Before going any further, check this Writing a Gulp Plugin documentation page as a way to orient yourself: I’ll point out the main problems I’ve run into as a total Gulp plugins beginner, that I’ve been able to solve after a good deal of head scratching time. First, you need to require some modules: the native fs, stream, and http, plus through2, gulp-util, and vinyl – install them:

npm install --save-dev through2 vinyl gulp-util

I’m exporting a single function, that returns (line 84) the transform function passed through the through.obj() method: this is the way a Gulp plugin works.

The transform function (line 10) is exactly where everything happens. I’ve recreated there the proj object you’ve seen in the demo file, passing a lot more parameters. These ones (lines 21-29, like MoveStrings, DeepObfuscate, etc.) should mimic the setup illustrated in the screenshot at right, that comes from the JavascriptObfuscator Windows-only GUI.

That’s what you’re allowed to set with a Basic membership ($19 per month). I’m not 100% sure I’ve been able to replicate everything: if you have a better understanding of the parameters, please let me know in the comments. Next, I’ve created the wrapper object (appJS, line 31) that will contain the plain code to be obfuscated: please note that the FileCode property this time can’t be just equal to file, which is a peculiar object called Vinyl File – what your Plugin should receive and, eventually, return. Instead, you’re interested into the contents prop of the Vinyl File, which happens to be a Buffer: so you need to stringify it, passing the correct encoding ('utf8').

At line 35, appJS is inserted in the proj.Items array; I’m then creating a postData variable, that holds the String I’ll eventually need to POST to the  JavascriptObfuscator server – the stringified version of the entire proj object. Line 41-49, the options object will be needed in the request at line 80: I have to specify the host (no prepended https), path, method, and headers. Without 'Content-Type' and 'Content-Length' (see this StackOverflow thread for the Buffer.byteLength() method used to calculate the latter) the request will fail. Line 49, postCallback is called when the request is dispatched.

As soon as data is coming, i.e. response.on('data'), a string is formed. When the response is terminated, i.e. response.on('end'), I’m parsing the received JSON string into an object (line 62). If you want to log it – or log anything to debug your code – use the gutil.log() function, that you can find in the code comments here and there. The horribly, properly obfuscated string is found in the resObj.Items[0].FileCode prop, hurray! The only problem is, as I’ve mentioned earlier, that your Gulp plugin needs to return a Vinyl File. Hence, a brand new Vinyl File called jsFile is created (line 66) using current working directory, base, and path from the original file. What about the contents? You cannot stick in there the resObj.Items[0].FileCode String, because contents must be a Stream. Thanks to the holy StackOverflow, I’ve learned that a Readable (line 64) can turn String into Stream, and I’m a happy camper now.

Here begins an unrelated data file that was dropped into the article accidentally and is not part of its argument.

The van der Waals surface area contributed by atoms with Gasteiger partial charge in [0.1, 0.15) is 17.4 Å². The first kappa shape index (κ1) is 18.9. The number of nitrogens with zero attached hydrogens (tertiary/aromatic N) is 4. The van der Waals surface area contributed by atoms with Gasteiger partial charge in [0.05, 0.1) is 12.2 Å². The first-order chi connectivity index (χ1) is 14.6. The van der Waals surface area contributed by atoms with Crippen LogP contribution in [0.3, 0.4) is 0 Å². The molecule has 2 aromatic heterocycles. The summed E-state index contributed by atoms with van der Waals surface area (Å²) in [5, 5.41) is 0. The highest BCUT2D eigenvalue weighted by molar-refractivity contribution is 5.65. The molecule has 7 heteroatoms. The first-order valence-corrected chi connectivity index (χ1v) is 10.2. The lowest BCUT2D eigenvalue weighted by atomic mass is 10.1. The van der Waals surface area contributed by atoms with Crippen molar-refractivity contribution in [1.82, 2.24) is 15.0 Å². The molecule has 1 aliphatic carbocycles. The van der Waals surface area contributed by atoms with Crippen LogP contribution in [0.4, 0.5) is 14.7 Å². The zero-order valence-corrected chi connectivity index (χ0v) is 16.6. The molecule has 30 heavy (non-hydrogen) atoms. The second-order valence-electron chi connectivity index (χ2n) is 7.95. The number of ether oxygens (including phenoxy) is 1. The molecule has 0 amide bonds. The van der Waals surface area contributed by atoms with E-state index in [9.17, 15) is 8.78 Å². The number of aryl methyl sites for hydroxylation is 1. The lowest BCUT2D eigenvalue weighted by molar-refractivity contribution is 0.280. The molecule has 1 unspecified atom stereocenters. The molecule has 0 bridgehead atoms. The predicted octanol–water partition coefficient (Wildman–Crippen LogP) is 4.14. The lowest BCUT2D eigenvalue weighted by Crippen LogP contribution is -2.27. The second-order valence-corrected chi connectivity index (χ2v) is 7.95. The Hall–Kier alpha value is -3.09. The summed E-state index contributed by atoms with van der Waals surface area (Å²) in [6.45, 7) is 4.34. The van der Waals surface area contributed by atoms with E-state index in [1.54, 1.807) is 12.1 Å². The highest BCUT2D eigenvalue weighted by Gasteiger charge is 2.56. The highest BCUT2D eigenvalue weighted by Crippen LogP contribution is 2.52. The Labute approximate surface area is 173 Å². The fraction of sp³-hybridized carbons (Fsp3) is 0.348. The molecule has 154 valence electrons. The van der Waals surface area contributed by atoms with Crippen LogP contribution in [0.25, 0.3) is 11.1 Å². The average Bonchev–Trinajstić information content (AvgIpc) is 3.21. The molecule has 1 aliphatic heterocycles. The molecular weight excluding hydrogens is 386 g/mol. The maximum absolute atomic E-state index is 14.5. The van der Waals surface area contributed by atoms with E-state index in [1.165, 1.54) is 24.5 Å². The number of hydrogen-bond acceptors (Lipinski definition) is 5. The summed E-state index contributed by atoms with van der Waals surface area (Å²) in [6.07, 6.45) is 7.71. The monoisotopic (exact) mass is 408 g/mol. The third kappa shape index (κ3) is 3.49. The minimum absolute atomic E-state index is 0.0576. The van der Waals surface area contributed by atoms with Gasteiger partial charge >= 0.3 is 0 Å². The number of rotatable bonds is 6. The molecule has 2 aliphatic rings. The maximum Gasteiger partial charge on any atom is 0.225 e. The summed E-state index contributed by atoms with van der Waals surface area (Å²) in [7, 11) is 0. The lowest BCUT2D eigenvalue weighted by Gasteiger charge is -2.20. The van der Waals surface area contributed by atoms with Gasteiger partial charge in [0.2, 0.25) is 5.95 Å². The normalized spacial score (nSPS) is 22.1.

Last but not least, this Vinyl file must be pushed down the line, for the Gulp Plugin to work. Was I not into a callback, nested in a function, which in turn is nested into the main transform function, I would have used this.push(jsFile). But I happen to be at a location where this is not what it used to be: that’s the why I’ve stored it (line 15) into the that variable. So that.push(jsFile), line 75. At the very end, you need to run the transform’s callback (line 76), and you can call quit.

The above took me more than a full day of work to figure out… It’s been a self-taught crash course on Gulp Plugins – worth sharing to you and my future self when I’ll have forgotten every juicy detail of it; in about… a couple of months maybe? There is plenty of room for improvement – I would have liked to merge multiple source files not into a single file, but into a single http request: splitting the various input files into several elements of the proj.Items array. Yet, I have no idea how to do so (suggestions in the comments are welcome!). Error checking is completely missing, and so on and so forth. Rough as it is, it works; and every second saved from manual labor is worth the effort, isn’t it?

The Photoshop HTML Panels Development Course

Photoshop HTML Panels Development course
Updated to CC 2019.

If you’re reading here, you might be interested in my Photoshop Panels development – so let me inform you that I’ve authored a full course:

  • 300 pages PDF
  • 3 hours of HD screencasts
  • 28 custom Panels with commented code

Check it out! Please help me spread the news – I’ll be able to keep producing more exclusive content on this blog. Thank you!